Multimodal Analgesia Techniques Benefit Shoulder Replacement Patients
A multimodal approach to pain relief for patients undergoing shoulder replacements used at Hospital for Special Surgery (HSS) has been linked to positive pain relief outcomes, results of a study presented at the 2018 World Congress on Regional Anesthesia and Pain Medicine indicate.
"We find that our current departmental protocol appears to give good pain control while patients are in the hospital, but we have limited information about their pain experience in the subacute time frame (two weeks after surgery)," explained co-author and anesthesiologist Jacques T. YaDeau, MD, PhD, and director of the Clinical Research Division within the Department of Anesthesiology, Critical Care & Pain Management. "There is a concern that early discharge may leave some patients vulnerable to excessive pain at home."
To measure pain outcomes in patients who underwent total shoulder arthroplasties using this specific multimodal approach to analgesia, a team of HSS researchers examined outcomes in 100 patients enrolled in a prospective cohort trial. This study presented at the 2018 World Congress used interim findings on the first 50 patients enrolled.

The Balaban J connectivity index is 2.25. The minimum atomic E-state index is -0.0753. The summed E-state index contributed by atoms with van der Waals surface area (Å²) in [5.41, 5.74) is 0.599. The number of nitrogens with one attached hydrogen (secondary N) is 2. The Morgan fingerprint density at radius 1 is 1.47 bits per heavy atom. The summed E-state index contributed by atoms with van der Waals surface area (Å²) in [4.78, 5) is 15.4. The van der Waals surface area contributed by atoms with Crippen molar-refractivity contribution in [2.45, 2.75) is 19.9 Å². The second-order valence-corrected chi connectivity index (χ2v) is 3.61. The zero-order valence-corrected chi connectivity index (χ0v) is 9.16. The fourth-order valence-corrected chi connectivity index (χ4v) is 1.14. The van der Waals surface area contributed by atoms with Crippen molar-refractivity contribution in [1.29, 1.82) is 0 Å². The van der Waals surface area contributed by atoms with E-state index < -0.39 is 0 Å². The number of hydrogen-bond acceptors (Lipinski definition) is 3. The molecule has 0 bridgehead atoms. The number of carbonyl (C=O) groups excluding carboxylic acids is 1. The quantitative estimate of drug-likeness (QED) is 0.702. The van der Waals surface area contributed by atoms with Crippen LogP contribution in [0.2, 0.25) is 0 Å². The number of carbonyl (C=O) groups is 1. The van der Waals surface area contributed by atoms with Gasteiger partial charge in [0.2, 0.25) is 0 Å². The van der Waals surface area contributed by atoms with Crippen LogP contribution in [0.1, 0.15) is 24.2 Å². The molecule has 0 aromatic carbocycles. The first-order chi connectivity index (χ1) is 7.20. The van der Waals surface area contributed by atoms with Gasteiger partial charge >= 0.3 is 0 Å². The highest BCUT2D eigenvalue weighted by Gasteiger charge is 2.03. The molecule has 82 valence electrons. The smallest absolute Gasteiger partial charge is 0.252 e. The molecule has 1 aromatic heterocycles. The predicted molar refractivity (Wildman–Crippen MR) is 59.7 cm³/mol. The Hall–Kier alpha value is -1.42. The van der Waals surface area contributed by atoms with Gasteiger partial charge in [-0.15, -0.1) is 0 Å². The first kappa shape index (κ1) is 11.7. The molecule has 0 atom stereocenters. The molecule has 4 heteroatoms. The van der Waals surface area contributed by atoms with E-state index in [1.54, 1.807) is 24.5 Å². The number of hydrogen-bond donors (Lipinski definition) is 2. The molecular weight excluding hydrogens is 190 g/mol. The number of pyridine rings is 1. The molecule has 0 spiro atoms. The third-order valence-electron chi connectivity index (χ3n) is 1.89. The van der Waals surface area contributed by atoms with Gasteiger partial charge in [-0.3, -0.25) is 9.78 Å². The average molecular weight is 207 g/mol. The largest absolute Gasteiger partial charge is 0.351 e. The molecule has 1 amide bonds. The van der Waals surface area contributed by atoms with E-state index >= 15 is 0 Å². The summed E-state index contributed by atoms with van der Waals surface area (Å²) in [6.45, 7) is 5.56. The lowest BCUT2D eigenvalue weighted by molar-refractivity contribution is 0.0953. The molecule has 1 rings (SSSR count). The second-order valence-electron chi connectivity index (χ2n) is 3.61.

Before surgery, each patient answered questions about their pain levels. During surgery, patients received an interscalene block, a type of peripheral nerve block that desensitizes pain in the shoulder, using local anesthetic in combination with clonidine, dexamethasone and buprenorphine. These medications, when used as part of the interscalene block, are associated with superior pain relief in shoulder replacement patients and are part of the multimodal analgesia plan for many patients at HSS. After surgery, researchers measured patients’ pain scores on days 1, 3, 7, 14 and three months following surgery.
Post-operative pain, both at rest and with movement, was consistently less than pre-operative pain, reported the researchers. While opioid use peaked on day 1, the use of intravenous opioid was minimal – only 24 percent of patients used more than four doses.
"We found most patients did not make extensive use of intravenous opioids, there was a steep decrease of opioid consumption per 24-hour period over the first two weeks, and a number of patients did not take any oral opioids after leaving the hospital," said Dr. YaDeau.
Patients reported minimal side effects and high satisfaction with their post-operative pain treatment on both 1 and 14 days after surgery.
"Overall, these benchmark results demonstrate excellent analgesia using our current multimodal analgesia pathway," concluded Dr. YaDeau. "These pain outcomes are much better than the published outcomes when patients are given opioids only. The outcomes in this preliminary study provide insight for future research into improving pain relief in patients undergoing shoulder replacements."
Schweitzer, A BA; Liu, S MD; Gordon M MD; Lin Y MD, PhD; Gulotta, L MD; Dines D MD; Field K MS; YaDeau, JT MD PhD. "Pain Trajectory after Total Shoulder Arthroplasty Conducted with Multimodal Analgesia." Presented at: 2018 World Congress on Regional Anesthesiology and Pain Medicine; April 19-21, 2018.